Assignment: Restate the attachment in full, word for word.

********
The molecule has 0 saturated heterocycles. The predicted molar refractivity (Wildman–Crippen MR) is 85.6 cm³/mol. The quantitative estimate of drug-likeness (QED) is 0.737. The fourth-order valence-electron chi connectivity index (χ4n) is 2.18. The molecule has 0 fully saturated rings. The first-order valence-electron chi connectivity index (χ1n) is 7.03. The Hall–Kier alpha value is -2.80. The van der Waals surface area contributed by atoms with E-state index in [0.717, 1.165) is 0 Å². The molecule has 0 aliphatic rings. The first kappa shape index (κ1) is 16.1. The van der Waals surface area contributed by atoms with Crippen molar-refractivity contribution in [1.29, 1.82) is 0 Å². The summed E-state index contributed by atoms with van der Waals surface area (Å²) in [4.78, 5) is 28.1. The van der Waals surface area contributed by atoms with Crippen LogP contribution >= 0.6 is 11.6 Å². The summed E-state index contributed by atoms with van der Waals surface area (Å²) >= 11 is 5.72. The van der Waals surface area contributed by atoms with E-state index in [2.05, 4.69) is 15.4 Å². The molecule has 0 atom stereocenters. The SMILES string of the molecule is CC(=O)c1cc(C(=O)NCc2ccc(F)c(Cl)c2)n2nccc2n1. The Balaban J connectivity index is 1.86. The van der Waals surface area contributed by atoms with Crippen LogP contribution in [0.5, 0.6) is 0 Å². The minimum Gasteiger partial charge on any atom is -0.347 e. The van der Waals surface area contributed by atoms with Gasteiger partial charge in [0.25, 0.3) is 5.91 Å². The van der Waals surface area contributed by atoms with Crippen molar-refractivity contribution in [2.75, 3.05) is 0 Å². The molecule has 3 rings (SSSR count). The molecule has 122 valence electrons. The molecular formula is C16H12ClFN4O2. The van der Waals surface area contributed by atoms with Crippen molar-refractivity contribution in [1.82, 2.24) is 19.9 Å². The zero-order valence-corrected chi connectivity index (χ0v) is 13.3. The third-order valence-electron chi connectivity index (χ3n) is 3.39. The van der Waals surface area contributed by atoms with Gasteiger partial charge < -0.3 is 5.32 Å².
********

The molecule has 0 saturated heterocycles. The predicted molar refractivity (Wildman–Crippen MR) is 85.6 cm³/mol. The quantitative estimate of drug-likeness (QED) is 0.737. The fourth-order valence-electron chi connectivity index (χ4n) is 2.18. The molecule has 0 fully saturated rings. The first-order valence-electron chi connectivity index (χ1n) is 7.03. The Hall–Kier alpha value is -2.80. The van der Waals surface area contributed by atoms with E-state index in [0.717, 1.165) is 0 Å². The molecule has 0 aliphatic rings. The first kappa shape index (κ1) is 16.1. The van der Waals surface area contributed by atoms with Crippen molar-refractivity contribution in [1.29, 1.82) is 0 Å². The summed E-state index contributed by atoms with van der Waals surface area (Å²) in [4.78, 5) is 28.1. The van der Waals surface area contributed by atoms with Crippen LogP contribution >= 0.6 is 11.6 Å². The summed E-state index contributed by atoms with van der Waals surface area (Å²) >= 11 is 5.72. The van der Waals surface area contributed by atoms with E-state index in [2.05, 4.69) is 15.4 Å². The molecule has 0 atom stereocenters. The SMILES string of the molecule is CC(=O)c1cc(C(=O)NCc2ccc(F)c(Cl)c2)n2nccc2n1. The Balaban J connectivity index is 1.86. The van der Waals surface area contributed by atoms with Crippen LogP contribution in [0.5, 0.6) is 0 Å². The minimum Gasteiger partial charge on any atom is -0.347 e. The van der Waals surface area contributed by atoms with Gasteiger partial charge in [0.25, 0.3) is 5.91 Å². The van der Waals surface area contributed by atoms with Crippen molar-refractivity contribution in [2.75, 3.05) is 0 Å². The molecule has 3 rings (SSSR count). The molecule has 122 valence electrons. The molecular formula is C16H12ClFN4O2. The van der Waals surface area contributed by atoms with Crippen molar-refractivity contribution in [1.82, 2.24) is 19.9 Å². The zero-order valence-corrected chi connectivity index (χ0v) is 13.3. The third-order valence-electron chi connectivity index (χ3n) is 3.39. The van der Waals surface area contributed by atoms with Gasteiger partial charge < -0.3 is 5.32 Å².